I lean strongly to the former since O'Korn's had the opportunity to play QB in front of Harbaugh for a year; Gentry may have impressed at TE but not enough to remove a touted competitor from the single most critical open position on the team… unless that position is not particularly open.
That's good since it's a tangible piece of evidence supporting the extremely positive practice chatter in re: O'Korn.
Meanwhile, Allen Trieu reports that Rashan Gary will start as a strongside end (or "anchor" in Brown's system) with Taco Charlton moving to WDE. Both of those are moves that we've projected for a bit. That does create a bit of a problem. Matt Godin was pretty good as Chris Wormley's backup early in the year—he actually played about as much as Wormley did—and not very good as a defensive tackle when injury pressed him into duty there. Michigan needs a fourth DT to rotate in with Glasgow, Mone, and Hurst. With Gary at SDE, either Wormley or Godin is likely to get sucked inside.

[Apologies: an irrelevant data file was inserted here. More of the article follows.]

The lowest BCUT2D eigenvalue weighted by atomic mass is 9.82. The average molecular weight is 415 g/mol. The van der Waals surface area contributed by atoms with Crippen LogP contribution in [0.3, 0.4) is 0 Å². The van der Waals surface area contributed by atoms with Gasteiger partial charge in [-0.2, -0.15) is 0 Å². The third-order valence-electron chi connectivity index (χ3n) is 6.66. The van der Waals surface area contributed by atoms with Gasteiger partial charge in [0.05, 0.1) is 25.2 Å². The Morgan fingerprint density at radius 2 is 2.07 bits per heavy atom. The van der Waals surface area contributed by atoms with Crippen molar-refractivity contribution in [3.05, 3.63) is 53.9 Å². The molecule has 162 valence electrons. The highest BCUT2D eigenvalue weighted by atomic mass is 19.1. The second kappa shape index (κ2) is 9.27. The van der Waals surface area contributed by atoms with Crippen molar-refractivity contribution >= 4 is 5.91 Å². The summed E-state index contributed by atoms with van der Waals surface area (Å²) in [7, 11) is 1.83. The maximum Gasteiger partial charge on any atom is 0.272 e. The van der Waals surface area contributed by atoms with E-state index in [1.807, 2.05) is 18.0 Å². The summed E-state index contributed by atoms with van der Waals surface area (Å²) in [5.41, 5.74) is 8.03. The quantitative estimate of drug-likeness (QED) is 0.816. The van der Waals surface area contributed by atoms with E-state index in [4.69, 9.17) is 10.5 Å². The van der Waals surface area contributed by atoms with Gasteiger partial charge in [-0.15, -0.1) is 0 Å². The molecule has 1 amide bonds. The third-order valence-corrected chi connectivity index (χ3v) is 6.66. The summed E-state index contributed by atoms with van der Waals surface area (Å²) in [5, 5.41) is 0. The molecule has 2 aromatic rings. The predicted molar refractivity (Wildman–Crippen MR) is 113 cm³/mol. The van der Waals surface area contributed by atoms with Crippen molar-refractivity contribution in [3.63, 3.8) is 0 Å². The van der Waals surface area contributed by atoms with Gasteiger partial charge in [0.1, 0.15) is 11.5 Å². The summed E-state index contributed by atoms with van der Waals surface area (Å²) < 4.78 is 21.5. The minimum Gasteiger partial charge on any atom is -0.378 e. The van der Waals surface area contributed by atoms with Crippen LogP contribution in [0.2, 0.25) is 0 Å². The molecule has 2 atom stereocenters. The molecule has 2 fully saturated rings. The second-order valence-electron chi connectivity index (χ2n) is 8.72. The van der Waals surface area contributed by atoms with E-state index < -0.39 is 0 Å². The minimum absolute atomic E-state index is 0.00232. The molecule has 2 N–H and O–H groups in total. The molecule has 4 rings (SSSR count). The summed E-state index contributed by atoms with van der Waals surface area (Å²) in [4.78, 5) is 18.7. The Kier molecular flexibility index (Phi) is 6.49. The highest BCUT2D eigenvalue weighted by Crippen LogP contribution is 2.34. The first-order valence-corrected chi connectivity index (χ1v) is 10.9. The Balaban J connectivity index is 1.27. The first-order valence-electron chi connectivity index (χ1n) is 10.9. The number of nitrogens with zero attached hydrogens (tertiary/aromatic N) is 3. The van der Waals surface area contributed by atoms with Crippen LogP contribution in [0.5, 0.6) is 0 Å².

Finally, Harbaugh said that Mason Cole was going to play a bunch of center in spring.
PRATT. JUST PRATT. The highlight from Harbaugh's presser:
Pratt, my man Pratt’s got to get past a few more things. He’s one of the students. We had about 14 guys who were students who tried out about a month ago and did really good. They’ve been keeping up well, so we’ll be looking forward to seeing them on the field. Guys that were just going to the University of Michigan.
“A lot of them are freshmen. Pratt’s one that’s a junior, but if he walked in here right now, you’d say ‘okay, he belongs.’”
On if there are any fullbacks in the group:
“Yeah, there are. There are two or three fullbacks in the group and some linebackers and a kicker, a snapper. Pratt’s an offensive lineman.”
On what his first name is:
“He’s Pratt right now. He’s just Pratt.”
This will probably be the last we heard of Pratt just Pratt but it was memorable.
A DB coach candidate. Aubrey Pleasant is one possibility; Michigan is also interviewing Chip Viney, a QC coach for Oklahoma. Viney is a former UCLA corner who took a grad transfer to NMSU in 2011; afterwards he was scooped up by Oklahoma as a grad assistant before transitioning to the QC job last year. He is a Harbaugh kind of guy:
Viney also surprised the players by frequently wearing his cleats to workouts and challenging both other defensive backs and receivers to one-on-one battles. He went head-to-head against guys like Sterling Shepard and Jalen Saunders.
“A lot of those guys think since he sits in an office he doesn’t have it, but he still does have it,” Sanchez said. “Guys would talk, but if he put those cleats on, he will get you."